A remarkably simple water distiller provides drinking water for Sri Lankans
For coastal villages in Sri Lanka, access to clean drinking water is a real problem. There is plenty of water but it is sea water. Rainfall is low and open wells soon become brackish.
To solve this problem Practical Action has created a simple water distiller which takes advantage of one abundant resource: solar energy.
The distiller simply consists of a galvanised steel tray with slanting glass lid. Water evaporates, condenses on the lid and runs down to a collection pipe. A distiller like this produces 8-10 litres of water a day. And it is extremely high quality. We had it tested at the University of Moratuwa, Sri Lanka and the water was free of salts, microbes and nitrogen compounds. The distiller works for any kind of water.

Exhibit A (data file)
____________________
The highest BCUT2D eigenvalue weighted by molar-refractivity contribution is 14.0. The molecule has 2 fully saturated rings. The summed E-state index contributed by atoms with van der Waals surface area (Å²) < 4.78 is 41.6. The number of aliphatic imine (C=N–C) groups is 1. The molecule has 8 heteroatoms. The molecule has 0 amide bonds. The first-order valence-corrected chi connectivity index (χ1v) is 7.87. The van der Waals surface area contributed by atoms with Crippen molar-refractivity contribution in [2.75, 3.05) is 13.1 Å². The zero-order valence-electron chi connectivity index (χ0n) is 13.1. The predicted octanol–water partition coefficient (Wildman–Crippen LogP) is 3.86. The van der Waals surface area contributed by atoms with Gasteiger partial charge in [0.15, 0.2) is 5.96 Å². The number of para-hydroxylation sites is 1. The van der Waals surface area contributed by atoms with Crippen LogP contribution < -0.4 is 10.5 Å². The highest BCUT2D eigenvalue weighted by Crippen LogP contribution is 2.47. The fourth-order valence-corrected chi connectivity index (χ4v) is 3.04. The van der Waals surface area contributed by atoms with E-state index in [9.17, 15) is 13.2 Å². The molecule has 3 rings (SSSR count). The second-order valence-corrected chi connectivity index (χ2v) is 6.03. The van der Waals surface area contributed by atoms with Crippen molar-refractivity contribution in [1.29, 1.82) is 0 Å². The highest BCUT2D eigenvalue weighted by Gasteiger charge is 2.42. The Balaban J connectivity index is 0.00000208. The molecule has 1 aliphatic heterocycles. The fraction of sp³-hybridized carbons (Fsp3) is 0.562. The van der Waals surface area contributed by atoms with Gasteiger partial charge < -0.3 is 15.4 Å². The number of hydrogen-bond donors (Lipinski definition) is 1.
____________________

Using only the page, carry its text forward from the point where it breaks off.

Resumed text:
Mr Jayaratne of Andaragasyaya, Kirinda has recently installed one to provide drinking water for his family of seven. Following an assessment of the system his family now enjoy 8-10 litres of fresh water a day.
Jayaratne's wife says that, "previously many hours were spent on fetching water from distant places but now I use my time finishing day to day work and rearing cattle, which has enhanced the family income considerably".
Practical Action are now looking at ways to employ this technology in other parts of the world..
More examples of our water project include:
Shallow wells save lives
Using sand and gravel to filter polluted water
Bringing life to the land
Other stories in this month's Small Talk: